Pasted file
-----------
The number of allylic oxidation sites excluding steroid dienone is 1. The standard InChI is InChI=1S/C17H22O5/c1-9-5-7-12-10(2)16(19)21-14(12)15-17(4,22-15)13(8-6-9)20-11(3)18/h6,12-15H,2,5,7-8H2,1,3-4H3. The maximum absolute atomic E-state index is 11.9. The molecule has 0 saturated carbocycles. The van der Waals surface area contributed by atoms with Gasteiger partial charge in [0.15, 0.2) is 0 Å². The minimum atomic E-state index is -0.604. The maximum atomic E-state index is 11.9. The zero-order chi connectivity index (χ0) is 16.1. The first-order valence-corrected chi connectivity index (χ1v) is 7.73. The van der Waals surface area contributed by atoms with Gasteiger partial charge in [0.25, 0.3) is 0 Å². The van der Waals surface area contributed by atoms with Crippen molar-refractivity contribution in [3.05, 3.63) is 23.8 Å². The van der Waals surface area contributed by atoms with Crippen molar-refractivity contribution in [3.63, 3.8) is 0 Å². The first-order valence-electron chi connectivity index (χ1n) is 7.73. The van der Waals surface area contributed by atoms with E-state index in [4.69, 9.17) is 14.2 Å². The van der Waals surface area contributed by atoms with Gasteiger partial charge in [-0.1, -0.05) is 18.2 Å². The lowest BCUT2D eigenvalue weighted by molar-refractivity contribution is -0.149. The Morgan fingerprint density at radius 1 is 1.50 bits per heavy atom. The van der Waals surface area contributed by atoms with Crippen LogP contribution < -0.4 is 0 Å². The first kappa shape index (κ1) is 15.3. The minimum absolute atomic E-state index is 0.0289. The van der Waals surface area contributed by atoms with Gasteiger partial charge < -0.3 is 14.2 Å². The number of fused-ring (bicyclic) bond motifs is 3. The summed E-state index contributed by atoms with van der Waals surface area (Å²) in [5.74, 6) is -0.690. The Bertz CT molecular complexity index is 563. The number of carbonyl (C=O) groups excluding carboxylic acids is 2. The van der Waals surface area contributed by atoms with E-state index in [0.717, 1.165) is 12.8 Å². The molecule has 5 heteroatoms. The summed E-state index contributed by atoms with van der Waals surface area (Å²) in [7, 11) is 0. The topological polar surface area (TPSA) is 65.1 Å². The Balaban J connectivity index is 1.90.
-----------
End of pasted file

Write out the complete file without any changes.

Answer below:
The number of allylic oxidation sites excluding steroid dienone is 1. The standard InChI is InChI=1S/C17H22O5/c1-9-5-7-12-10(2)16(19)21-14(12)15-17(4,22-15)13(8-6-9)20-11(3)18/h6,12-15H,2,5,7-8H2,1,3-4H3. The maximum absolute atomic E-state index is 11.9. The molecule has 0 saturated carbocycles. The van der Waals surface area contributed by atoms with Gasteiger partial charge in [0.15, 0.2) is 0 Å². The minimum atomic E-state index is -0.604. The maximum atomic E-state index is 11.9. The zero-order chi connectivity index (χ0) is 16.1. The first-order valence-corrected chi connectivity index (χ1v) is 7.73. The van der Waals surface area contributed by atoms with Gasteiger partial charge in [0.25, 0.3) is 0 Å². The van der Waals surface area contributed by atoms with Crippen molar-refractivity contribution in [3.05, 3.63) is 23.8 Å². The van der Waals surface area contributed by atoms with Crippen molar-refractivity contribution in [3.63, 3.8) is 0 Å². The first-order valence-electron chi connectivity index (χ1n) is 7.73. The van der Waals surface area contributed by atoms with E-state index in [4.69, 9.17) is 14.2 Å². The van der Waals surface area contributed by atoms with Gasteiger partial charge in [-0.1, -0.05) is 18.2 Å². The lowest BCUT2D eigenvalue weighted by molar-refractivity contribution is -0.149. The Morgan fingerprint density at radius 1 is 1.50 bits per heavy atom. The van der Waals surface area contributed by atoms with Crippen LogP contribution < -0.4 is 0 Å². The first kappa shape index (κ1) is 15.3. The minimum absolute atomic E-state index is 0.0289. The van der Waals surface area contributed by atoms with Gasteiger partial charge < -0.3 is 14.2 Å². The number of fused-ring (bicyclic) bond motifs is 3. The summed E-state index contributed by atoms with van der Waals surface area (Å²) in [5.74, 6) is -0.690. The Bertz CT molecular complexity index is 563. The number of carbonyl (C=O) groups excluding carboxylic acids is 2. The van der Waals surface area contributed by atoms with E-state index in [0.717, 1.165) is 12.8 Å². The molecule has 5 heteroatoms. The summed E-state index contributed by atoms with van der Waals surface area (Å²) in [7, 11) is 0. The topological polar surface area (TPSA) is 65.1 Å². The Balaban J connectivity index is 1.90.